Anti-abortion advocates don’t care about Black people. They never have. And frankly, I don’t believe they ever will.
I’m not saying this as a sensationalist statement. The evidence is long. We’ve been useful to them as pawns in this political chess game with the sole goal of ending abortion in the United States. They pick us up each and every time they need to score points in the media to somehow prove they aren’t racist because they care about “Black life”, yet do nothing to improve the economic or health care outcomes of our community. There are plenty of Black lives that they could rally around and get justice for – Sandra Bland, India Clarke, Raynette Turner, Rekia Boyd, Tanisha Anderson, Tamir Rice, Freddie Gray, Michael Brown, and Eric Garner (I could go on) are just a few in a way too long list of lives lost to epidemic of state sanctioned violence. But, no. They choose to spend millions of dollars attacking Planned Parenthood, an abortion provider who also provides 1 in 5 women with basic healthcare throughout in the United States, and more all around the globe. A healthcare provider who has stood by the low-income, uninsured, and underinsured for almost 100 years.
For over a decade, anti-abortion advocates have been targeting Planned Parenthood through sting operations, most recently releasing highly edited videos of Planned Parenthood staffers discussing the donation of and reimbursement costs associated with fetal tissue based on patient request. In reality, fetal tissue, stemming from abortion and birth , is used for research purposes to create the very life saving cancer drugs and treatments for Alzheimer’s that our families depend on. If anti-abortion advocates truly cared about the Black community, they would know that we’re twice as likely to develop late-onset Alzheimer’s and they would support our efforts in finding a cure.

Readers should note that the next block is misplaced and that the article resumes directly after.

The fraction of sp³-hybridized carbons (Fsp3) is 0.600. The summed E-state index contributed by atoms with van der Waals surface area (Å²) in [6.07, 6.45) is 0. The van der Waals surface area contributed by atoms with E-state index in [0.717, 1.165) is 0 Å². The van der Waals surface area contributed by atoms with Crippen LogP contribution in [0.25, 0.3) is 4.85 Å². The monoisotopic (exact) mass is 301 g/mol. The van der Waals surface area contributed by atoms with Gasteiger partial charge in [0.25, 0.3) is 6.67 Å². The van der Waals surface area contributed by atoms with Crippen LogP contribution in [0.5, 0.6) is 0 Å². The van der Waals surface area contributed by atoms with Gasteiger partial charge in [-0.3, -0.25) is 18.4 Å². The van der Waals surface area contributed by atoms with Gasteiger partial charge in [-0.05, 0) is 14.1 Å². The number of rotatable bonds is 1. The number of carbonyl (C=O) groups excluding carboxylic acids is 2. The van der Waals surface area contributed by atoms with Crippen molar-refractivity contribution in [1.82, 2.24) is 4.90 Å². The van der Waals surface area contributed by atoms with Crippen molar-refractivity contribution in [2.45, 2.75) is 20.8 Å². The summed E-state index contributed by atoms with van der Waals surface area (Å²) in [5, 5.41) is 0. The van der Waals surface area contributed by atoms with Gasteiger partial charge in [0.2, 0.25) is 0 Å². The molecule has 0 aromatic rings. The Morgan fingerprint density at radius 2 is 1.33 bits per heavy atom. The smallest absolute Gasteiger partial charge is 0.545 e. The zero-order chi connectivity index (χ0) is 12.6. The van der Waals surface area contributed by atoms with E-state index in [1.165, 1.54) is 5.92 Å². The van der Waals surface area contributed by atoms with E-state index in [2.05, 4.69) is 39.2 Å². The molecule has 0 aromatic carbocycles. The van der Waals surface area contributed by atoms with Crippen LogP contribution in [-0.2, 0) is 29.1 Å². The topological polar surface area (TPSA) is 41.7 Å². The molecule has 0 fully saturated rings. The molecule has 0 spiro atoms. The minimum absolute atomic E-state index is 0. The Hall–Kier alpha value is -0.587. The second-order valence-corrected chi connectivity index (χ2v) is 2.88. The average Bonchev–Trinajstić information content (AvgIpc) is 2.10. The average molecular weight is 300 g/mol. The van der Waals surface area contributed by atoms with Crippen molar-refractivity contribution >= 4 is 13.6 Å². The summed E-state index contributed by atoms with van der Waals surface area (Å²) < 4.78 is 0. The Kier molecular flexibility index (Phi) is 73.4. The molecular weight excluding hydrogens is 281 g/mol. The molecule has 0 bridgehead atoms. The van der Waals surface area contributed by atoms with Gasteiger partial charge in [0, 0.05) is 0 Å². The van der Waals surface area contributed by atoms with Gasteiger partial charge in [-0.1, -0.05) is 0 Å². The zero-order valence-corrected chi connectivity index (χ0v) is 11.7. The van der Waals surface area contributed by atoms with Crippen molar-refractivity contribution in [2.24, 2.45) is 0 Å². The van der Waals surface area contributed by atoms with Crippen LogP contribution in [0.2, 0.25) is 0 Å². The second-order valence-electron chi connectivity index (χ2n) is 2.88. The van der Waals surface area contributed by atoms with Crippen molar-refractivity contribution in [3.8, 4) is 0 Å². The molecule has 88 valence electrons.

To Republican lawmakers, it doesn’t matter that the unedited videos have shown the healthcare provider to be doing nothing illegal. To them, and the anti-abortion activists, it’s a way to score political points with their base while they’re vying for our nation’s highest office. To them, it doesn’t matter that over 80 percent of the Black community believes that abortion should remain legal, regardless of how they personally feel. This belief remains steady with 84 percent of weekly churchgoers and 74 percent of self-identified conservatives agreeing. It seems to escape Republican lawmakers that 86 percent of voters believe politicians should not deny a woman access to abortion care because she is poor, and over half believe that Medicaid should cover pregnancy related care, including abortion. With 30 percent of women having an abortion by age 45 and over 95 percent of women stating that they don’t regret their abortions several years later, it’s high time we listen to the voices of people who have abortions, not the few extremist and politicians.
Yet, they’re ignoring the will of the people, and the Black community, to launch investigations and hold up crucial federal funds to veterans and breast cancer organizations, like Susan G. Komen, because some of the money would go to Planned Parenthood, where low-income women of color are more likely to get screened for cancer. For Black women, breast cancer is the leading cause of cancer deaths, and the death rate is 60 percent higher than our White counterparts. Anti-abortion advocates are encouraging lawmakers to put party and politics before our healthcare, and it is killing us.
If anti-abortion advocates truly cared about Black women, they would know that our maternal mortality rate is three times that of White women. In Chicksaw County, a rural part of Mississippi, the maternal mortality rate is 595 women for every 100,000 live births; in comparison, Kenya has a rate of 400 live births per 100,000 and Rwanda at 320. Given that our country spends more money on healthcare than any other nation, Amnesty International called this a crisis.